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If I would want to create a visible wingtip vortices on a given plane, what are the conditions that I would need to meet?

Wikipedia gives the following explanation:

The air cools adiabatically in the center of the turbulence at the end of the wing, as this is an area of particularly low pressure. The air often reaches temperatures below the dew point temperature, which leads to the condensation of the water in the air to water vapor / mist and a vortex is visible. When approaching with moisture-saturated air, you can see such vortex heads even at several points on each wing, in addition to the outer edge often, for example, at the respective end of the buoyancy aids (flaps).

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Now to the question: What conditions would be needed the have them built on a oltimer plane like the Douglas SBD Dauntless or the Douglas TBD Devastator?

I would assume Ideal conditions would be a tropical climate near the Ocean with a high humidity near ground level.

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Wingtip vortices form because of the finite wing span effect, i.e., near the wingtip the high pressure under the wing can no longer be effectively contained and bleeds off to the low pressure above the wing, thus creating a swirling motion of the air. The swirling motion creates a large centrifugal force near the core region of the vortex, i.e. the point around which the entire vortex revolves, and this rapidly expands the air near that point, and with adiabatic expanding comes adiabatic cooling, sometimes to the point that the air temperature drops below the dew point, thus the condensation.

Now the answer is pretty obvious. You don't need a jet to produce a visible vortex. In order for the vortex to be visible with condensation, the vortex must be strong and the air must be moist. A strong vortex suggests the pressure difference above and under the wing must be large, which means the wing is working hard to generating a lot of lift. Even on an old little plane, just fly it low and corner as fast and hard as you can. That's when vortices typically manifest. Of course, you can deduce from the above that an airplane with higher wing loading will show visible vortices more often that one with low wing loading.

Jets typically have higher wings loading because their airspeed is much higher, and according to the lift equation, $L=\dfrac{1}{2}\rho v^2AC_L$, we get $\dfrac{L}{A}=\dfrac{1}{2}\rho v^2C_L$. If your $v$ is higher, with $C_L$ not differing much, you generally get higher wing loading.

The wiki is correct in saying that wingtip vortices are not limited to wings. Ailerons, flaps, rudders, elevators all have their own vortices. A quick search on google will yield hundreds of pictures of fighter jets with 5 or 6 vortex trails attached to it. Of course, you don't see more than 2 trails on large airliners very often because they don't maneuver crazy like fighter jets.

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  • $\begingroup$ In take-off and landing, seeing multiple vortices on larger (commercial) aircraft is quite common. See e.g. these pictures of an MD-11 with a vortex generated from the TE flaps and an A380 and B747 showing vortices from the engine nacelles. $\endgroup$ – Bram Jan 23 at 12:54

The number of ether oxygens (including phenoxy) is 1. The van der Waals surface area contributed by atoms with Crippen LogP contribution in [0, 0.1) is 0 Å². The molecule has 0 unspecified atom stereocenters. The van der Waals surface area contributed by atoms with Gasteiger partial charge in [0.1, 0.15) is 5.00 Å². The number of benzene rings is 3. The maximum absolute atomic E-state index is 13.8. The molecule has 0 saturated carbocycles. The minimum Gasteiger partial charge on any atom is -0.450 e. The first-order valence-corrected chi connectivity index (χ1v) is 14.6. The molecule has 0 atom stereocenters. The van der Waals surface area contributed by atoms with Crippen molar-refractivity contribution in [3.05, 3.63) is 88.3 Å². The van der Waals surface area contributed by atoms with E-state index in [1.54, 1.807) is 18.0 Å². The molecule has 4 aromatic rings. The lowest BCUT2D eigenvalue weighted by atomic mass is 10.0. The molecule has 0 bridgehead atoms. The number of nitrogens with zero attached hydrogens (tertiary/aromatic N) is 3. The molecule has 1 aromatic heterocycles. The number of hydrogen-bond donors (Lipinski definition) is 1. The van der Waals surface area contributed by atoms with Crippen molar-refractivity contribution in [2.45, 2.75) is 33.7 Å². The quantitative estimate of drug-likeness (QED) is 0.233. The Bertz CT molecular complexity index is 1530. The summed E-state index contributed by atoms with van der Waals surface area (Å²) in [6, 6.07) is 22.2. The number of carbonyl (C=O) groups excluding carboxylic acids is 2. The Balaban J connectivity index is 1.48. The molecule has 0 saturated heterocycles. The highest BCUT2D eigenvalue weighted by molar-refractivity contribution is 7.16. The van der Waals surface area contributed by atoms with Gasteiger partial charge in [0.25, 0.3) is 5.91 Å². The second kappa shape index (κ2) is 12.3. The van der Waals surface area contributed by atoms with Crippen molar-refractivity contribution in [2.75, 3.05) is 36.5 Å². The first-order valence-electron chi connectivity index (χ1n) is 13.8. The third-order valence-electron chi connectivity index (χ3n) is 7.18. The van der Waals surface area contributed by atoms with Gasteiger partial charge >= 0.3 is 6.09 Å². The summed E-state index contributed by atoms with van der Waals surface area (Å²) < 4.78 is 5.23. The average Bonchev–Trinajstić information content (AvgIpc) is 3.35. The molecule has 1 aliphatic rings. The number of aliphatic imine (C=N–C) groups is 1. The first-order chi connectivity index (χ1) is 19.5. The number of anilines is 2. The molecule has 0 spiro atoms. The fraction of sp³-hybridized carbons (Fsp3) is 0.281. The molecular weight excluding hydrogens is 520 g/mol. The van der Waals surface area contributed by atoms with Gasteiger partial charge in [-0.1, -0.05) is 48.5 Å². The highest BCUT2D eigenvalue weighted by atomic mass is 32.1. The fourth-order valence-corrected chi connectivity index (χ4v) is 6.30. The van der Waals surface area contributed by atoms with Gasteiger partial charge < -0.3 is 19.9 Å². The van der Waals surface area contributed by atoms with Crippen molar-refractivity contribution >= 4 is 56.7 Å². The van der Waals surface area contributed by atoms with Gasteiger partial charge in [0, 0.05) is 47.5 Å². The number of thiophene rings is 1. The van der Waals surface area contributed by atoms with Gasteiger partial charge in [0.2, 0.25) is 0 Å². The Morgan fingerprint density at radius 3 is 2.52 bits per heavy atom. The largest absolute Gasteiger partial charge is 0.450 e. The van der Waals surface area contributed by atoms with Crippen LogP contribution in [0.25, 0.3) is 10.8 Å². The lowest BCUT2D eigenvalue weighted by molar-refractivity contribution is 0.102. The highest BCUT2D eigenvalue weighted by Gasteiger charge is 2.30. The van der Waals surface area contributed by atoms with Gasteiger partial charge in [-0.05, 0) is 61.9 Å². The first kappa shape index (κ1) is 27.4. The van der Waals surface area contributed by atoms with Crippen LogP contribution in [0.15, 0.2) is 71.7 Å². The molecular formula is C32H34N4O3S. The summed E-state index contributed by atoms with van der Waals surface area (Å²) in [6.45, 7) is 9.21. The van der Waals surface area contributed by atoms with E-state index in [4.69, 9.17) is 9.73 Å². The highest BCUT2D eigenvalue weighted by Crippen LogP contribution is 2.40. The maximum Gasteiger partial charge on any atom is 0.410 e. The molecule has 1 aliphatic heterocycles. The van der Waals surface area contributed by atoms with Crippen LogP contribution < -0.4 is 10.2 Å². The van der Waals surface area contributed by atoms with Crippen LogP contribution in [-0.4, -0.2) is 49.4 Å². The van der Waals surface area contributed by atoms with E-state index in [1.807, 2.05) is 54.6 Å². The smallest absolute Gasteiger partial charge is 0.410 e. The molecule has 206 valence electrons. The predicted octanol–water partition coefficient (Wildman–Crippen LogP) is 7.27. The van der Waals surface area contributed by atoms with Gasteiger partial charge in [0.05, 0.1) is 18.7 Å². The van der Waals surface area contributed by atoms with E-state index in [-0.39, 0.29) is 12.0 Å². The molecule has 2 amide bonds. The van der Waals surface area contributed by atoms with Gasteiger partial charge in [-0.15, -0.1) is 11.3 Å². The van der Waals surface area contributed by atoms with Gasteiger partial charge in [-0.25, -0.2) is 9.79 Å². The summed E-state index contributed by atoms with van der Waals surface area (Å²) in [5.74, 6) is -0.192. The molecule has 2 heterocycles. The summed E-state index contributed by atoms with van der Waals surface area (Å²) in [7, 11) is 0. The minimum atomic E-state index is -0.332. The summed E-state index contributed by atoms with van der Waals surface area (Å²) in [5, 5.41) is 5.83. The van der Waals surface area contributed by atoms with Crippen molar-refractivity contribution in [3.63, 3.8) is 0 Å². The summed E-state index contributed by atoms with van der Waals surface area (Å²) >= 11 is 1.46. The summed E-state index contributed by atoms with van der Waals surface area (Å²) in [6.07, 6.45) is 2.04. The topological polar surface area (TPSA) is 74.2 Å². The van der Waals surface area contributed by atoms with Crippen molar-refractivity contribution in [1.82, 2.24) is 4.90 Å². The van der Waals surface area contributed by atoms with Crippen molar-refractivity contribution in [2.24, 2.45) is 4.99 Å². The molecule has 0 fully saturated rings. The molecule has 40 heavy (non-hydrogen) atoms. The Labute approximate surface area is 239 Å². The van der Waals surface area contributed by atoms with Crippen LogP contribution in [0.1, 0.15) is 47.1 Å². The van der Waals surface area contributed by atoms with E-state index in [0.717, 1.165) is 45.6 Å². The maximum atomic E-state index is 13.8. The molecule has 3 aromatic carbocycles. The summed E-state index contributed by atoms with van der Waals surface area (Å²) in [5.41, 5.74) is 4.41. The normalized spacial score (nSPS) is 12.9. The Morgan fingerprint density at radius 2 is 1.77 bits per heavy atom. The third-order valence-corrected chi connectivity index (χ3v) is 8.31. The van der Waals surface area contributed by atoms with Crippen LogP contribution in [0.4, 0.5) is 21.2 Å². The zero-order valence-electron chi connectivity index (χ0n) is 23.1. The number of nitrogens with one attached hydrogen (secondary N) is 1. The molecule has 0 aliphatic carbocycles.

• $\begingroup$ It would be excellent answer if it wasn't for the first two misleading sentences. $\endgroup$ – Jan Hudec Jan 23 at 20:07
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You're definitely right about humidity, but from experience I'd say a colder environment works better than a warmer one. Case in point: unstable/rainy autumn weather (as common in Northern Europe) shows (tip) vortices very well, whereas I haven't seen them so much in hotter places (Southern USA, Caribbean). Having ensured visiblity, a larger pressure difference between lower and upper side of the wing (caused by higher speed and higher lift force) increases the tip vortices in size/strength. This explains the fact that (wake vortex) separation minima are largely dependent on aircraft mass (which scales with lift).

Additional (or stronger) vortices can be created artificially using vortex generators. As turbulent flow separates less easily than laminar flow, these are used (on wing leading edges, engine cowlings, tailplanes) to trigger turbulent flow and thereby prevent/postpone separation. This is especially important if there are control surfaces (such as ailerons or a rudder) downstream, which lose their effectiveness in separated flow. In theory, you could use this same principle to increase vortex visibility.

Whether this also works in theory of course depends on safety standards and regulations concerning modification and the size of the vortex generator required. Examples from the world of sports aerodynamics, where surface roughness or 'transition strips' are integrated in suits worn by speed skaters or cyclists. As you can see on the images in the linked article, these are fairly small.

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    $\begingroup$ vortex forms in winter more readily because the ability of air holding moisture decreases with colder temperature, so the winter air is a lot closer to the dew point than the summer air, although in terms of absolute humidity air in winter is much lower than air in summer $\endgroup$ – Meatball Princess Jan 23 at 14:15

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